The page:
The idea for today’s post comes from one of our long-time readers, Bhagpuss. While discussing yesterday’s topic of older MMO combat being much slower, and as a result much deeper, Bhagpuss reminded me that this can also be due to a lack of information provided to the player.
“What does that mob con?”
I love how this phrase originated, at least for me. I first started using it in EQ, and I think that might be its origin. If you’re not familiar with the terminology, a mob “con” is usually referring to its color and aggression status. Back in EQ one simply targeted a mob and pressed the ‘C’ key. In the chat a description would appear in a certain color. The description might say the mob considers you an ally, warmly, kindly, amiably, indifferently, apprehensively, dubiously, threateningly, or ready to attack. Â Then the infamous color con system was incorporated to give players a general idea of where the level of the mob might be–We had to figure out what “dubiously” meant and whether or not the mob was our level.
Con’ing a mob was just one step. Sometimes that con meant very little. Certain mobs would wreck certain classes regardless of their level. Some mobs would be massive underconsÂ meaning they could con blue but hit you like they were 10 levels above (Dorn in NRo anyone?).
As Bhagpuss bring up in his comment yesterday, a group pulling a red con might be in for a surprise. That red con might be among other reds that are just 2-3 levels above your group… but that red might be 10 levels above. There was really no way to know.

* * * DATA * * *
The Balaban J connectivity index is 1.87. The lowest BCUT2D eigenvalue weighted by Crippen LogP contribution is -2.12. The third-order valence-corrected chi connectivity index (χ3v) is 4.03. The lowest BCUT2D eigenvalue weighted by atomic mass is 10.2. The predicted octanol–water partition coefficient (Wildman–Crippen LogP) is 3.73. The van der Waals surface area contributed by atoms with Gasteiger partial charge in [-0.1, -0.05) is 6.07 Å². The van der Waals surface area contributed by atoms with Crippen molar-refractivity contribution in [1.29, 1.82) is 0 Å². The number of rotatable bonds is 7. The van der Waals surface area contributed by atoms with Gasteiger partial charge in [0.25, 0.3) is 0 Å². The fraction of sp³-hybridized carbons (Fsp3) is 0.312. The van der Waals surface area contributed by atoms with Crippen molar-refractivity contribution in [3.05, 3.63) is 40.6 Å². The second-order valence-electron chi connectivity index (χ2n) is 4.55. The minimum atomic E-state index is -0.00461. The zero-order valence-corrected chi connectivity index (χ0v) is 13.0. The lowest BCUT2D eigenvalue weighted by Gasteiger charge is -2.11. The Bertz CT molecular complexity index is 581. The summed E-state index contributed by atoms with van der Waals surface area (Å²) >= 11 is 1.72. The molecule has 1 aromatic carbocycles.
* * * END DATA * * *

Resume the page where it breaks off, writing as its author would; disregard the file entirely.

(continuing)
Figuring Out A Fight
Once you were satisfied that a monster might be safe to pull you still had to deal with what came next: What can this mob do to me? Pulling a new mob in EverQuest was always an adventure. Sometimes those mobs could nuke ridiculously hard compared to how hard they melee. Sometimes they charm your own party members, blind, etc. While this element of not knowing what a mob does can exist in every MMO while people are just starting out, it always felt like a constant in a game like EverQuest.
This sense of unknown created danger. Danger slowed people down; Danger brought people together.
I talked on this yesterday but it’s worth bringing up again that mob aggro wasn’t something people could really grasp because it didn’t appear to be exact. If a tank engages a mob and only stays on it for 5% of its health, and a healer casts a heal, that mob might decide the healer needs to die and nothing is going to stop it. Proximity to a mob affected how much it hated you. Healers should never heal standing near the mob.
Interpret and Predict
Players had to do a lot more interpreting and predicting to overcome the challenges presented by a lack of information. I like how Bhagpuss put it, “That fuzziness in itself made for much more thoughtful, tactical combat.” That can apply to everything about old school MMOs. Players weren’t given UI addons, mods, data, or instruction. They were thrown out into the world and told to adventure.
Sure, people charted the world and revealed the approximate level of every mob. Maps were made, guides were read. That still never seemed to remove theÂ ‘fuzziness’ or the danger, and certainly never made anyone have to think less. Players learned to predict and learned to interpret, and as a result they became better players.
As you go about playing your MMOs today, or thinking about them at work, considerÂ what a little less information and insight might doÂ to make your experience a little more dynamic and enjoyable.